Co-directors Zach Harris, Sean Pierce and Kevin Cline (who also stars) find an incredibly unique way to explore a variety of close-to-home subjects from their native city Chicago in their debut feature MEATHEAD GOES HOGWILD, which had its world premiere at the 2015 Fantasia Film Festival as art of the ‘Fantasia Underground’ section. A story about the unraveling of a tender-hearted butcher pushed to his limits from every angle, our protagonist seems to find dead ends everywhere – whether trying to order online food, walking on the sidewalk, or trying to give away carnivorous delicacies to the community. An extremely personal portrayal of a city and one very frustrated Chicago citizen, fused together in a tale levitra cialis viagra of gentrification, class, segregation and meat!


Esinam Beckley: Where did the buy viagra online paypal general idea for MHGHW come about?

Kevin Cline: The idea spawned from a goofy short film that we had made, pretty much as a camera test. After making it we realized there was much more we could explore with the character and the story came about from long conversations hashing it out. Eventually it seemed like a film we were levitra online overnight delivery able to make that we all wanted to and we quickly went into production.

EB:  How long had you guys been developing the idea for MHGHW and what was the reaction to pitching a story like this?

Zach Harris: There was no actual pitch for the movie to anyone. We pitched it on the internet with Kickstarter. We made a video.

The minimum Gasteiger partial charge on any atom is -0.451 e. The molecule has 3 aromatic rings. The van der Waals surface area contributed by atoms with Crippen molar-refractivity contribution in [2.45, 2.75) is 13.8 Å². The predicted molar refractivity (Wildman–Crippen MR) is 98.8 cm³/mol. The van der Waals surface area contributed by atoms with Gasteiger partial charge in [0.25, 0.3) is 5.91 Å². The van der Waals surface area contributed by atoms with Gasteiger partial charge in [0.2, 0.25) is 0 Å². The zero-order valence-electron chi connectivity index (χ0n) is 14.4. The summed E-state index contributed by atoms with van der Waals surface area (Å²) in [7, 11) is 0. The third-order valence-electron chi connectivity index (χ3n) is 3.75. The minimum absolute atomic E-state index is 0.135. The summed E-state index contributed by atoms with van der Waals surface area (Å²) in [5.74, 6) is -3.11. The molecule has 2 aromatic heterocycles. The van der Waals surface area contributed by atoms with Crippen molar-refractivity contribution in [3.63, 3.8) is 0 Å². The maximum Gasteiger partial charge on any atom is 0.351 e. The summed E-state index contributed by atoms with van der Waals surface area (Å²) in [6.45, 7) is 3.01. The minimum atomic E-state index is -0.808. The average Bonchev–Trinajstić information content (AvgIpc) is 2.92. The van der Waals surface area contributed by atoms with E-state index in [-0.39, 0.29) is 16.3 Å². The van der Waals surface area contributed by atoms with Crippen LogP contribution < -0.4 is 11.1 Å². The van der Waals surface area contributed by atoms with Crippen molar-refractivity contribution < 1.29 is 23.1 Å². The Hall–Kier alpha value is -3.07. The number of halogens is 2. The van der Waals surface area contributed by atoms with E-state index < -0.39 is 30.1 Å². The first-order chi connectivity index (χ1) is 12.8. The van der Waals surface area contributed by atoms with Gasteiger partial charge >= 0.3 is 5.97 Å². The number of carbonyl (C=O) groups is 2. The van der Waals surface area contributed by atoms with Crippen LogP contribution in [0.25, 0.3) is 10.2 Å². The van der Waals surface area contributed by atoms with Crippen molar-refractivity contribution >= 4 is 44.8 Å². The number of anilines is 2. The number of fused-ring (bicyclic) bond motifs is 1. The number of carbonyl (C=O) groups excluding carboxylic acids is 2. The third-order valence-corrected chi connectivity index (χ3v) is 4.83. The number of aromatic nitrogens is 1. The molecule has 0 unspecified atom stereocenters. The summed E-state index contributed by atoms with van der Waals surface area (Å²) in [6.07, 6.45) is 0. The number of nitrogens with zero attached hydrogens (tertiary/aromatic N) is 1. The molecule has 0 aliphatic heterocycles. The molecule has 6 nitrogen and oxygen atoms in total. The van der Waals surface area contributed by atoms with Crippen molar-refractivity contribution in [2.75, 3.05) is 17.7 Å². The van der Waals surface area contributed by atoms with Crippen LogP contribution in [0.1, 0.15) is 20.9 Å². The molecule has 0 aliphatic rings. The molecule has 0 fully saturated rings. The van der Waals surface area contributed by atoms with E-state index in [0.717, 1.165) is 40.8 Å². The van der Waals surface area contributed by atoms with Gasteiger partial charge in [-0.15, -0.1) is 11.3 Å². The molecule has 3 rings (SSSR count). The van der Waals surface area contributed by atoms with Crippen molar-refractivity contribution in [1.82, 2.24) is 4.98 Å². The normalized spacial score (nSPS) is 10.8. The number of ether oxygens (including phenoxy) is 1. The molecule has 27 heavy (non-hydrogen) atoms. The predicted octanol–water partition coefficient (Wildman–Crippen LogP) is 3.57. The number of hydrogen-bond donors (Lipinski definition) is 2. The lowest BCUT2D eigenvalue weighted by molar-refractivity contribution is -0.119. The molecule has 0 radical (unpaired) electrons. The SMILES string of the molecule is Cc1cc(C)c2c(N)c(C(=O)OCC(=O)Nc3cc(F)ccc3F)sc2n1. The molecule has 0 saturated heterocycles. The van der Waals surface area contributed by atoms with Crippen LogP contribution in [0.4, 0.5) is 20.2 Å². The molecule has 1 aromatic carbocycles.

KC: We weren’t trying to get a ton of money so we were able to do it. As far as developing the idea we made this short film, and it kind of started out as a joke like ”what if we made a MEATHEAD GOES HOGWILD feature?” and that was just funny. Then the next thing you know we were talking about it and suddenly there’s a real story, and it was like well maybe we should actually do this.

Sean Pierce: We were excited by the idea of using a character who uses base emotional things to kind levitra pills free sempal of explore deeply rooted problems in the city of Chicago. Deeply rooted problems of masculinity and other discount viagra drug things. Just kind of using a simple character to explore big ideas.

EB: This is a seriously intimate film – culturally, personally, performance-wise – can you describe the process of working on it?

KC: I think I was only able to do some of the things acting wise because of the fact that we had such a small crew. Everyone on the crew were like best friends.

ZH: So it t was an intimate setting the whole time.

KC: To do all these weird things. Doing these breakdown scenes I was comfortable around everyone I was with. It was weird to get to those places but I feel like to me it’s easier to go big then it is to go small. So I just went really really big. The conceptual thing was that we knew I could overact. So we wrote a character that acted very big.